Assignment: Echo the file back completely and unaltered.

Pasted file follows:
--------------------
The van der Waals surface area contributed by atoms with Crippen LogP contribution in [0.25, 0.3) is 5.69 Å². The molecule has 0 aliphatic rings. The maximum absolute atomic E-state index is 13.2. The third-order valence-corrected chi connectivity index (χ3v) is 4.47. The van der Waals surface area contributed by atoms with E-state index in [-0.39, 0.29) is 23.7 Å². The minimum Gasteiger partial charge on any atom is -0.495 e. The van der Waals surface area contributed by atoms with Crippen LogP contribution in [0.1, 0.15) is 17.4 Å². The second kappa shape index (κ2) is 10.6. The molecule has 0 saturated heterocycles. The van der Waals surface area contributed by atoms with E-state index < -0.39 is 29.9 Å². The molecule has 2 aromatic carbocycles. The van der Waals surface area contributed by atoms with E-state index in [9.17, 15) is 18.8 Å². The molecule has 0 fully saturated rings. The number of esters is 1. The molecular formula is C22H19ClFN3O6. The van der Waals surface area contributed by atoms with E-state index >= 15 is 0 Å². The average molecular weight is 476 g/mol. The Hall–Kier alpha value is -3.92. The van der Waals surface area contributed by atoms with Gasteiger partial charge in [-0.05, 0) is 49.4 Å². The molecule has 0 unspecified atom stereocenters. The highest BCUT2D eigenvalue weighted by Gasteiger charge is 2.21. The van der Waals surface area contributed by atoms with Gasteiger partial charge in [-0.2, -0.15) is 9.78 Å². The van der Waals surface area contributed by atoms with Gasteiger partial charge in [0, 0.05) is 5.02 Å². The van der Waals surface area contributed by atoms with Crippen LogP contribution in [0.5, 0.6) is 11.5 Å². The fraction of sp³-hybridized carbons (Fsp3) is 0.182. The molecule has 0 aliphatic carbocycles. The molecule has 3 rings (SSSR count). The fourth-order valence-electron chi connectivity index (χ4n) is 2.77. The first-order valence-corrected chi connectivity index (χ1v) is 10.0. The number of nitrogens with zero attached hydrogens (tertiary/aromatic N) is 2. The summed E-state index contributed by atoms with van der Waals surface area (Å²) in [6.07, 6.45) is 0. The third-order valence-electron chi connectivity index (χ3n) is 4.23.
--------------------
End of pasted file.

The van der Waals surface area contributed by atoms with Crippen LogP contribution in [0.25, 0.3) is 5.69 Å². The molecule has 0 aliphatic rings. The maximum absolute atomic E-state index is 13.2. The third-order valence-corrected chi connectivity index (χ3v) is 4.47. The van der Waals surface area contributed by atoms with E-state index in [-0.39, 0.29) is 23.7 Å². The minimum Gasteiger partial charge on any atom is -0.495 e. The van der Waals surface area contributed by atoms with Crippen LogP contribution in [0.1, 0.15) is 17.4 Å². The second kappa shape index (κ2) is 10.6. The molecule has 0 saturated heterocycles. The van der Waals surface area contributed by atoms with E-state index < -0.39 is 29.9 Å². The molecule has 2 aromatic carbocycles. The van der Waals surface area contributed by atoms with E-state index in [9.17, 15) is 18.8 Å². The molecule has 0 fully saturated rings. The number of esters is 1. The molecular formula is C22H19ClFN3O6. The van der Waals surface area contributed by atoms with E-state index >= 15 is 0 Å². The average molecular weight is 476 g/mol. The Hall–Kier alpha value is -3.92. The van der Waals surface area contributed by atoms with Gasteiger partial charge in [-0.05, 0) is 49.4 Å². The molecule has 0 unspecified atom stereocenters. The highest BCUT2D eigenvalue weighted by Gasteiger charge is 2.21. The van der Waals surface area contributed by atoms with Gasteiger partial charge in [-0.2, -0.15) is 9.78 Å². The van der Waals surface area contributed by atoms with Gasteiger partial charge in [0, 0.05) is 5.02 Å². The van der Waals surface area contributed by atoms with Crippen LogP contribution in [0.5, 0.6) is 11.5 Å². The fraction of sp³-hybridized carbons (Fsp3) is 0.182. The molecule has 0 aliphatic carbocycles. The molecule has 3 rings (SSSR count). The fourth-order valence-electron chi connectivity index (χ4n) is 2.77. The first-order valence-corrected chi connectivity index (χ1v) is 10.0. The number of nitrogens with zero attached hydrogens (tertiary/aromatic N) is 2. The summed E-state index contributed by atoms with van der Waals surface area (Å²) in [6.07, 6.45) is 0. The third-order valence-electron chi connectivity index (χ3n) is 4.23.